“Now, however, when the situation is ripe for a really firm stand by England, a stand which we must be ready to back up by armed strength, we again confront the inconsistency of the Opposition. Do they perhaps intend to fight Hitler’s army with printed copies of their eloquent speeches? Or are they really so innocent as to imagine that we can wait until the Royal Army is built up to war strength by volunteers who are, alas, not forthcoming in sufficient numbers?

“It was the Opposition that insisted upon an aggressive policy towards the totalitarian regimes. Now that such a policy is being practiced, the Opposition refuse to make possible its implementation. We are prepared to challenge them to bring the issue to a head, for we are certain that they will not pick up the gage of electoral battle.”

Whoever Says A, Must Say B

In their own way, the Tories would be entirely correct. The Labour Party patriots have a position which makes it impossible to oppose such measures as conscription. Whoever says A, according to the German proverb, must say B. Whoever demands so violently, as the Labour Party leaders have demanded for months past, that the country take steps in the conflict with Hitler which inevitably bring the war closer, cannot, at the last minute, pretend to balk at what, in the light of all that has happened, is a comparatively minor step in preparing for that war.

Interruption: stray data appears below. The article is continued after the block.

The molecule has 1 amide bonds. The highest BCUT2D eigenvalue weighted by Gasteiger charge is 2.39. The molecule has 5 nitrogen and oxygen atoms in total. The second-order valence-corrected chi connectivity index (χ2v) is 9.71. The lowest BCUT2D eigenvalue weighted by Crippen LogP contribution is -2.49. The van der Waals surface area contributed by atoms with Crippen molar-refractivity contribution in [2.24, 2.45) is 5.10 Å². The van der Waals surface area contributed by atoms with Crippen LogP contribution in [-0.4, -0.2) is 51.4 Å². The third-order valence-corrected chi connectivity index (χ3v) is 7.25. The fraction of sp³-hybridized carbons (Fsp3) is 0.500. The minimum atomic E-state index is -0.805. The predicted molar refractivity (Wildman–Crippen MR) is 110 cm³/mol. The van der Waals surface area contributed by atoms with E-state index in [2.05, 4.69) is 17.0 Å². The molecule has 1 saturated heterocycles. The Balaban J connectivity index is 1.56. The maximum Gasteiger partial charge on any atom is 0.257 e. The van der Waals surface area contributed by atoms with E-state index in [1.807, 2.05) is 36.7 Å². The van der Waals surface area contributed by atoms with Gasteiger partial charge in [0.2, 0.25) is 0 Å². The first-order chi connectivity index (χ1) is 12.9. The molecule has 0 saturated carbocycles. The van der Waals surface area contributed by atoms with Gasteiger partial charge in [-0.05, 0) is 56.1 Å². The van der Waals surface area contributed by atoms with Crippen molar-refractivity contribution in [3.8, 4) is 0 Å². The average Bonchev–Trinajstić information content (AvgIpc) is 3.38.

After all, the Labour Party politicians are just engaged in a game of pretense and petty factional warfare. A number of them have written in the quite recent past in favor of reconsidering the traditional English hostility towards conscription. The present official “opposition” to the law has nothing whatever in common with a principled stand. It is opportunistic from beginning to end. Tomorrow will prove to the hilt, when the Labour Party leaders come out openly, as they did in the last world war, as the most zealous and effective recruiting agents for the government.